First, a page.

Reading between the lines of security alerts

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Reading between the lines of security alerts

[Blog post] What does it actually tell you?

Wading through daily security alerts can be confusing to security adminstrators who need to ascertain the actual potential impact of any threat.

Take last week’s alert about Apache Cordova (or Adobe PhoneGap), an app development framework which contains a remotely exploitable security flaw affecting Android banking apps - the security alert issued by IBM’s X-Force leaves one with more questions than answers.

Make no mistake: the security flaw is real, and the Apache Foundation and IBM have distributed patches against it and rate it as serious.  

Cordova is found in 6 percent of all Android apps, according to Android app directory AppBrain, which IBM says puts "millions of users” at risk of credentials theft. 

If AppBrain’s stats are correct, as many as 77,000 vulnerable Google Play apps could require patching.

And if any of those apps are popular, it could mean millions of users have a security headache on the horizon.

But the extent to which that is the case is unclear.

IBM’s X-Force researchers said they found the flaw in 25 apps out of 248 tested by searching for the keyword “bank”.

However, you should not infer that all Android banking apps are at risk - the “bank” search term catches the Piggy Dash and Bank Bomb Police Chase games as well.

Additionally, IBM doesn’t explicitly state it tested only banking apps - so IBM's claim in the security alert that one in 10 Android banking apps are vulnerable is not entirely accurate.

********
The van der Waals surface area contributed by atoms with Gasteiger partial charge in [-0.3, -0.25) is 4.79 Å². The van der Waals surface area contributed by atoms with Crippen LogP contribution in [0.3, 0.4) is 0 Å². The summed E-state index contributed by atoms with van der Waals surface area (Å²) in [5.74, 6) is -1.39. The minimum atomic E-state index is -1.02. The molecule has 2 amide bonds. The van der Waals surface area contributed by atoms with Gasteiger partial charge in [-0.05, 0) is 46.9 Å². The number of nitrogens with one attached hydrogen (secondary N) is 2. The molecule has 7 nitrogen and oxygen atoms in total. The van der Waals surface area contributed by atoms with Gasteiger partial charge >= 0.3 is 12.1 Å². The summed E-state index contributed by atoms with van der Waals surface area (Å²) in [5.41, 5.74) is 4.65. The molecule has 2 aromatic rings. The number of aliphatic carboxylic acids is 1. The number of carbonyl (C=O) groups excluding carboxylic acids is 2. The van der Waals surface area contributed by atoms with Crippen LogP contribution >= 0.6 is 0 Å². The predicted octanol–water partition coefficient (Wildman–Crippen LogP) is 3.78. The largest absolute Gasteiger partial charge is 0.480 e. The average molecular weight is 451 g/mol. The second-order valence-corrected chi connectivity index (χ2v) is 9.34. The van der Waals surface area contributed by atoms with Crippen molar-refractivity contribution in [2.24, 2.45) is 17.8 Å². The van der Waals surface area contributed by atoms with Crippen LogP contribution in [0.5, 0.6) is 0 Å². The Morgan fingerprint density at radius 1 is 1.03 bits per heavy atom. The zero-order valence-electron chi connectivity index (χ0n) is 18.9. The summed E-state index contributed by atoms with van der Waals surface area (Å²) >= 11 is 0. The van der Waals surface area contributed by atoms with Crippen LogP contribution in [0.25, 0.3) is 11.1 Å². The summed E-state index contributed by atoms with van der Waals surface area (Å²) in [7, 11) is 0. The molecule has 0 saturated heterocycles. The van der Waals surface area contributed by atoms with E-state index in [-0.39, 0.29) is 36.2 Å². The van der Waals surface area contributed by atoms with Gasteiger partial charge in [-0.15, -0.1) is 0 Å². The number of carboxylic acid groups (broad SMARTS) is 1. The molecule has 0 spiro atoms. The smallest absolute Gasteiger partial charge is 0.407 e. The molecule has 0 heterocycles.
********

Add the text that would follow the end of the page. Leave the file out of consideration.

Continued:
It’s also worth noting that AppBrain lists Cordova as only representing 1.26 percent of the total app downloads from the Google Play Store - which amounts to 17,000 apps.

That's still a big number, but far fewer vulnerable apps than IBM claimed.

According to AppBrain, the Android version of Skype uses Cordova and has been downloaded over 100 million times, as does Amazon’s mobile Android shopping app, which has had over 10 million downloads.

In the finance category - which again has apps downloaded tens of millions of times - Cordova is found in 11 percent of items.

Are all these apps vulnerable? Are patches required? Who knows.

An unkind observer might point to the recent deal between IBM and Apple, which made the former a huge enterprise reseller for the latter, as the reason for Big Blue now sinking the security dagger into Android’s back.

That may be a stretch, but the IBM security alert is curiously narrow when one considers Cordova is cross-platform for iOS, Blackberry, Windows Phone and even Palm’s WebOS, Samsung’s Bada and Nokia’s Symbian.

These non-Android operating systems are not mentioned in the security alert.

Should we assume that’s because the flaw only affects Android and not, devices running iOS? Neil Bergman of Cigital Security identified an iOS flaw in May which appears to have similarities to the one identified by IBM in Cordova. 

The biggest problem with the IBM security alert is that it leaves users without a clear answer as to the vulnerability of their Android apps. IBM should know better.

Juha Saarinen
Juha Saarinen has been covering the technology sector since the mid-1990s for publications around the world. He has been writing for iTnews since 2010 and also contributes to the New Zealand Herald, the Guardian and Wired's Threat Level section. He is based in Auckland, New Zealand. Google
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